2008-04-04 / Letters

We Have The Right To Be Concerned

Dear Editor,

In her editorial to The Wave on March 21, President Ronni Schwab of the West End Temple supports her argument that cell phone antennas pose no health risk to our children and community based on what she describes as "50 years of scientific research." She quotes such prestigious organizations such as the World Health Organization (WHO), American Cancer Society, and the U.S. Food and Drug Administration (FDA). However, Mrs. Schwab uses data that supports her argument which is misleading. Although the American Cancer Society has stated that they do not know of any specific evidence that links cell phone towers to health risks, they do state that "cellular phone towers, like cellular phones themselves, are a relatively new technology, and we do not yet have full information on health issues. In particular, not enough time has elapsed to permit epidemiologic studies." In fact, the International Agency for Research on Cancer has classified exposure to extremely low frequency magnetic fields as a "possible human carcinogen" based on consistent epidemiologic data showing an association between it and childhood leukemia. The problem with claiming exposure is safe is that not enough is known on the long term effects of radiofrequency exposure especially among children. More long term studies are required. This feeling is consistently expressed within the scientific community. In 2004, WHO held a conference specifically addressing the need for further investigation into this matter, stating "concerns about the potential vulnerability of children to radiofrequency fields have been raised because of the potentially greater susceptibility of their developing nervous systems; in addition, their brain tissue is more conductive, radiofrequency penetration is greater relative to head size, and they will have a longer lifetime of exposure that adults." Their conclusion was that more research was required. In 2007, the FDA requested that the National Research Council, a scientific advisory board to the federal government, hold a research conference examining research needs and gaps in knowledge of the biological effects and adverse outcomes to radiofrequency energy. The conference included international experts in the field, from the most prestigious universities in the world. In their reports they stressed the need for more research, stating "Environmental exposure could be particularly harmful to children," and "they may be at increased risk because of developing organ and tissue systems, particular the nervous system." The general consensus from the scientific community is that not enough is known, and much more research is required, especially when it comes to children. Mrs. Schwab wants us to believe her cell phone antennas are safe, and compares the concerns of parents and the community to "The Big Lie." She also states that "we are educated people and I expect educated people to go with the science." Well, Mrs. Schwab, the scientific community has concerns and we as parents of young children have a right to be concerned also. Health risk to our children may not become evident for many years, and by that time it may be too late. Why should we let you expose our children to this potentially harmful radiation, only to find out 20 years from now that you were wrong and we were right? By that time it will be too late and the damage will already be done.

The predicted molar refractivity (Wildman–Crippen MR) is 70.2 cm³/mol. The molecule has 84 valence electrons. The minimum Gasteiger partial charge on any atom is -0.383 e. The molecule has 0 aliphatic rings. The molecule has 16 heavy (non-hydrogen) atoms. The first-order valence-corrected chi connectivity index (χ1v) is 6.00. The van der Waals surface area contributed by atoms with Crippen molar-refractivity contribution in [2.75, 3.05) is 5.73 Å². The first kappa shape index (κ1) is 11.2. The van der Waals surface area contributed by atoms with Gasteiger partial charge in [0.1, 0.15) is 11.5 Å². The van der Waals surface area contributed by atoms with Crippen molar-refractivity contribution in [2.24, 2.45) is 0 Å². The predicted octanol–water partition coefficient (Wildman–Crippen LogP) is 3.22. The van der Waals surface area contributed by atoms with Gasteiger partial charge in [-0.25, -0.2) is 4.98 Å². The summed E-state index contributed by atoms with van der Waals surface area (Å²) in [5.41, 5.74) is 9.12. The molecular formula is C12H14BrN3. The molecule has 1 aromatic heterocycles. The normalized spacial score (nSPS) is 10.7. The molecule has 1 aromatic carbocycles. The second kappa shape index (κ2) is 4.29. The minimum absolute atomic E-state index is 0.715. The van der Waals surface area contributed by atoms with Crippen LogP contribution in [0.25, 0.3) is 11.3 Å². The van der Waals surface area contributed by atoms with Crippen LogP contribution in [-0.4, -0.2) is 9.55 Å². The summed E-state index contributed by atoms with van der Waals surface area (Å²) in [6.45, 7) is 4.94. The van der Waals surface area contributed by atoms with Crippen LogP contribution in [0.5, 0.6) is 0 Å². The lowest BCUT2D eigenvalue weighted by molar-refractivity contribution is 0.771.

WILLIAM RODINO, M.D.

F.A.C.S.

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